Sunday , May 16 2021

A UBC scientist to share experiences on the rehabilitation of orangutans in Indonesia

A researcher at the University of British Columbia shares his experiences with the "jungle school" in Indonesia, which rehabilitates the hardened orangutans back into the wild.

Jacqueline Sunderland-Groves spent eight years with the Borneo Orangutan Foundation for the Survival Foundation, founded in 1991 to deal with the large number of orphans and unlawfully held orangutans in need of rehabilitation.

"Much of what we do is focused on saving orangutans in areas of conflict, oil plantations, areas that have been burned, areas that have habitat disorders, but also the rescue of newborns found in the villages," she said.

Sunderland Groves, who is now a research scientist at the UBC School of Forestry for Wild Living Co-existence Laboratory, is discussing her experience running the Vancouver Foundation's Beit Biodiversity Museum on Sunday.

It takes about six to eight years for orangutan to graduate in the "jungle school" of the foundation, depending on how young the animals are when they come, she said in an interview Friday.

"The baby starts with a baby school, then goes to Forest School 1 and a Level 2 Forest School," she said. "Between six and eight years, they become very strong … and that's when they advance in naturally vegetarian areas or before relief on the islands."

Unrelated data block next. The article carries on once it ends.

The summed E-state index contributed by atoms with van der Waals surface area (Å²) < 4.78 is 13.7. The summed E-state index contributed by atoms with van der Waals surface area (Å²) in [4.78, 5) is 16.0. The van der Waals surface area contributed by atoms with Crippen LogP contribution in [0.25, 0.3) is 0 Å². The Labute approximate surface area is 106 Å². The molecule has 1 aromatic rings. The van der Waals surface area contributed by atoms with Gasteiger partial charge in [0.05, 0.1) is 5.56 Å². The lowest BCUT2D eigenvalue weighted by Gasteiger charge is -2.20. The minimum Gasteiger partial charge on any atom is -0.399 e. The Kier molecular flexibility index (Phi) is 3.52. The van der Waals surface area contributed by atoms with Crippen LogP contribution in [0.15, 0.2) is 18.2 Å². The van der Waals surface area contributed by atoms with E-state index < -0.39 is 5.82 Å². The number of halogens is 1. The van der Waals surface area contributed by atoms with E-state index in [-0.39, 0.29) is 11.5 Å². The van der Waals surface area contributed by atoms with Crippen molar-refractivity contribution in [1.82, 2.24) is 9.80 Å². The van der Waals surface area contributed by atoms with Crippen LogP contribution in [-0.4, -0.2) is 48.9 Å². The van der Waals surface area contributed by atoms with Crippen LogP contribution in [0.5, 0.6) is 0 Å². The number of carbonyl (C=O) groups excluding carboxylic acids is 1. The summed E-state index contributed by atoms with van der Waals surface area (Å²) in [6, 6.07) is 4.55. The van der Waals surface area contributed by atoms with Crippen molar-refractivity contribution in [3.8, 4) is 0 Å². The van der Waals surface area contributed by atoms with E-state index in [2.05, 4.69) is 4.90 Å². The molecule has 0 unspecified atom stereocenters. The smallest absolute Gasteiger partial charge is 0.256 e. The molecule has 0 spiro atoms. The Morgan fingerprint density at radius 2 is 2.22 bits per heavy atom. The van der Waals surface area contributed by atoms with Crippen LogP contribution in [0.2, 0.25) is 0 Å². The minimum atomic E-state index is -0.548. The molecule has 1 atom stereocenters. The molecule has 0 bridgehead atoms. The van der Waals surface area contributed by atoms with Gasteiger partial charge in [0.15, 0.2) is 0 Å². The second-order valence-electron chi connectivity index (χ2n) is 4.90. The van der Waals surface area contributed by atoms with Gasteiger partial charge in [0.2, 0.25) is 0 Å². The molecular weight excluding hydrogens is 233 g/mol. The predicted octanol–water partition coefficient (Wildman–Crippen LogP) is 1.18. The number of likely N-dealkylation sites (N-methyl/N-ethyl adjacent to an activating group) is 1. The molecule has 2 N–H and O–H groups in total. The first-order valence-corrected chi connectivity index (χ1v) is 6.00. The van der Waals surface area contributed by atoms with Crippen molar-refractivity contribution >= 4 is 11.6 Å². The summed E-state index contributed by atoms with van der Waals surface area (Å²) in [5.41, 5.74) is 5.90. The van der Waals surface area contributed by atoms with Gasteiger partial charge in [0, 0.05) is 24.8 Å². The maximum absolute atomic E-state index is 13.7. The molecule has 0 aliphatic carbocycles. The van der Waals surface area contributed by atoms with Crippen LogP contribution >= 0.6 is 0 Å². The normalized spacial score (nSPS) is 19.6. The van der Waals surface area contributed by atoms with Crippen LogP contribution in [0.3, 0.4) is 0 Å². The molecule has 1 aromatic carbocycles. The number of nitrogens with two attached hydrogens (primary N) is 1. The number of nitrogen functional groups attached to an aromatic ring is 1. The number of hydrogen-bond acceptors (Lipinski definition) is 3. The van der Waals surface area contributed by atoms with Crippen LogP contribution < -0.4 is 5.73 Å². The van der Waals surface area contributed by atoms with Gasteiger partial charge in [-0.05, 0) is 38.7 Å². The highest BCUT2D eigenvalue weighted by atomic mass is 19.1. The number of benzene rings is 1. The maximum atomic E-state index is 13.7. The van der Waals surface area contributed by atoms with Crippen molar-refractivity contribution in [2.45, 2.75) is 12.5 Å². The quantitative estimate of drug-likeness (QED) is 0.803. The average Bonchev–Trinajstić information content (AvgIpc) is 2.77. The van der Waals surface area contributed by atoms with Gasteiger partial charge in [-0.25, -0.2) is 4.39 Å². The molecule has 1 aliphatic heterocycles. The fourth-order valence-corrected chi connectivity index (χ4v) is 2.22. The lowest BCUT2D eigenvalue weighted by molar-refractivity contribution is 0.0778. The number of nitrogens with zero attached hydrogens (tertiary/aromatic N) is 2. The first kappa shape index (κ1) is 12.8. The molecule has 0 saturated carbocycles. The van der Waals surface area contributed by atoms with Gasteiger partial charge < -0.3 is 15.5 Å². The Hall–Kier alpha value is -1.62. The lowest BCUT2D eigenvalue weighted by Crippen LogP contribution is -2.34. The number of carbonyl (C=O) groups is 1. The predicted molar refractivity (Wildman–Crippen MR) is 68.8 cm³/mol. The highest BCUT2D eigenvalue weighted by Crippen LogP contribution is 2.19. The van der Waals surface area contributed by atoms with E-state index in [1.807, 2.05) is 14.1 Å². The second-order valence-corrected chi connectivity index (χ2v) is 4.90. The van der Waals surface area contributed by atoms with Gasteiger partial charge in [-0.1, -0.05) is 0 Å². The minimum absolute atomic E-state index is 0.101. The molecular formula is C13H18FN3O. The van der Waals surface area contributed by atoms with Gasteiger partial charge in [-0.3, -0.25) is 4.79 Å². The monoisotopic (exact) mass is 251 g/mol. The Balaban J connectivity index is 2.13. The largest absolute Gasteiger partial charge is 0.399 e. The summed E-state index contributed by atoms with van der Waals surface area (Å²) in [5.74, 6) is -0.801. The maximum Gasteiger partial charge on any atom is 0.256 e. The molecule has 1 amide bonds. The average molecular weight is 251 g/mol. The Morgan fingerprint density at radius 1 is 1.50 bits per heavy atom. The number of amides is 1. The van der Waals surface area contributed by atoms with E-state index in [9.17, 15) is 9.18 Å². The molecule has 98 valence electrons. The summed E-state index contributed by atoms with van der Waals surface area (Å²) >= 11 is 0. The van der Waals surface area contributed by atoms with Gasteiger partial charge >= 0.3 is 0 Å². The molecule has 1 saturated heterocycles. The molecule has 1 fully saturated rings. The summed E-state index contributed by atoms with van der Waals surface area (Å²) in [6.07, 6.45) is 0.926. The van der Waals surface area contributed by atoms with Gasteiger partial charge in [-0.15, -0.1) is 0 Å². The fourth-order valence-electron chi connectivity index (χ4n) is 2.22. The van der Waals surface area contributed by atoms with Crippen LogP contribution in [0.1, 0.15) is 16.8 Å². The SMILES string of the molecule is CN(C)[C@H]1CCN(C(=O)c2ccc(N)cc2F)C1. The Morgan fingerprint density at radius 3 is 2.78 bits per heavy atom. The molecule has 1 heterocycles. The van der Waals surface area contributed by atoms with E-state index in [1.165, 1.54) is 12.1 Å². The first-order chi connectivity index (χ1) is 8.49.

A young Orangutan was recorded at the Borneo Orangutan Foundation for the Survival. (Ho / Canadian Press)

The school teaches the great monkeys the skills they need to survive in the wilderness that they have usually learned from their mothers, Sunderland-Groves said.

It includes how to climb trees, which foods to eat and which should be avoided, how to build night nests and how to avoid predators. Staff teach by example, which helps young orangutans to study.

According to the International Union for the Conservation of Nature, about 70,000 orangutans remain in Borneo, Sumatra, Indonesia and Malaysia.

Sunderland-Groves says the biggest threat to animal habitats comes from land clearing for palm oil plantations, with conflicts and forest fires contributing to the problem.

The foundation has two centers in Indonesia, placing about 550 orangutans. Since 2012, the organization has reintroduced 378 monkey monkeys into the wild.

Successful reintroduction is the one where the animal survives all year in the forest, said Sunderland-Groves.

This means that the monkey has learned to adapt to all seasons with feeding for another vegetation at a time when fruit is less abundant in the forest.

The foundation corresponds to animals with a radio transmitter prior to rebuilding, so that their progress can be tracked.

Teachers and babysitters become completely attached to monkeys, she said, with each animal having its own personality and characteristics.

"But just seeing the orangutan came out of the cage and climbed directly to the woods and knowing that it was the last time they were in the cage is great," she said.

While Indonesia is on the other side of the world, Sunderland-Groves said it is important that people in Canada take care of these creatures, as they share 97 percent of the same DNA as humans.

"From Borneo to British Columbia, we have to some extent the same problems," she said, adding that both areas are affected by forest fires and tree extraction, leading to a conflict between humans and wildlife.

"We share this planet and have the duty to protect it."

The rehabilitation "school" that Sunderland-Gros helped establish, is also the subject of a documentary series of 10 works placed on the air of the Love Nature Channel.

"Orangutan Jungle School" Premiere Sunday at 8 o'clock. and lasts for 10 weeks.

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